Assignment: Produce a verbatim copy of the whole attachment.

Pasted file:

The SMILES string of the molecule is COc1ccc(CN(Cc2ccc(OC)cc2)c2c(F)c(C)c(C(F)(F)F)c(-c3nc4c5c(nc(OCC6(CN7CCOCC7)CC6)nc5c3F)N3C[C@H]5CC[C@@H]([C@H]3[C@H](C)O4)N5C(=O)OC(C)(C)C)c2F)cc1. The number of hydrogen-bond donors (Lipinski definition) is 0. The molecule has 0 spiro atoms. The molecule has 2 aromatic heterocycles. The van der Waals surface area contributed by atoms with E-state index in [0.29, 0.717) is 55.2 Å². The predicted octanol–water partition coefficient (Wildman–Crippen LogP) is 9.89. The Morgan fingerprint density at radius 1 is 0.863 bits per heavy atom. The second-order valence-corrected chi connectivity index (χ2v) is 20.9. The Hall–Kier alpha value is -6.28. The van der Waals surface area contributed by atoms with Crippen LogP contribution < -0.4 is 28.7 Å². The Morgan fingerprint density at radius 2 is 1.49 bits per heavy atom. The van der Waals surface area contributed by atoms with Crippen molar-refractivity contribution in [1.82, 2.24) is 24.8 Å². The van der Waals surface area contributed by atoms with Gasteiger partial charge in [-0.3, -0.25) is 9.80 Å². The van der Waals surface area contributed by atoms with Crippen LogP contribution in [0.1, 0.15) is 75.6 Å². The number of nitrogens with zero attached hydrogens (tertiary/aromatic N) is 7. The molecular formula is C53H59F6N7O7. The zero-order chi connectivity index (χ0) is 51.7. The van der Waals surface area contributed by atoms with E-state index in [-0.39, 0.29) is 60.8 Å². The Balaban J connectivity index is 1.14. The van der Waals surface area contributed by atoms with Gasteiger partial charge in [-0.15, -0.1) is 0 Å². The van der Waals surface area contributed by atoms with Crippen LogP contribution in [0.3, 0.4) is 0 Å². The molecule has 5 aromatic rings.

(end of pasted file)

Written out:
The SMILES string of the molecule is COc1ccc(CN(Cc2ccc(OC)cc2)c2c(F)c(C)c(C(F)(F)F)c(-c3nc4c5c(nc(OCC6(CN7CCOCC7)CC6)nc5c3F)N3C[C@H]5CC[C@@H]([C@H]3[C@H](C)O4)N5C(=O)OC(C)(C)C)c2F)cc1. The number of hydrogen-bond donors (Lipinski definition) is 0. The molecule has 0 spiro atoms. The molecule has 2 aromatic heterocycles. The van der Waals surface area contributed by atoms with E-state index in [0.29, 0.717) is 55.2 Å². The predicted octanol–water partition coefficient (Wildman–Crippen LogP) is 9.89. The Morgan fingerprint density at radius 1 is 0.863 bits per heavy atom. The second-order valence-corrected chi connectivity index (χ2v) is 20.9. The Hall–Kier alpha value is -6.28. The van der Waals surface area contributed by atoms with Crippen LogP contribution < -0.4 is 28.7 Å². The Morgan fingerprint density at radius 2 is 1.49 bits per heavy atom. The van der Waals surface area contributed by atoms with Crippen molar-refractivity contribution in [1.82, 2.24) is 24.8 Å². The van der Waals surface area contributed by atoms with Gasteiger partial charge in [-0.3, -0.25) is 9.80 Å². The van der Waals surface area contributed by atoms with Crippen LogP contribution in [0.1, 0.15) is 75.6 Å². The number of nitrogens with zero attached hydrogens (tertiary/aromatic N) is 7. The molecular formula is C53H59F6N7O7. The zero-order chi connectivity index (χ0) is 51.7. The van der Waals surface area contributed by atoms with E-state index in [-0.39, 0.29) is 60.8 Å². The Balaban J connectivity index is 1.14. The van der Waals surface area contributed by atoms with Gasteiger partial charge in [-0.15, -0.1) is 0 Å². The van der Waals surface area contributed by atoms with Crippen LogP contribution in [0.3, 0.4) is 0 Å². The molecule has 5 aromatic rings.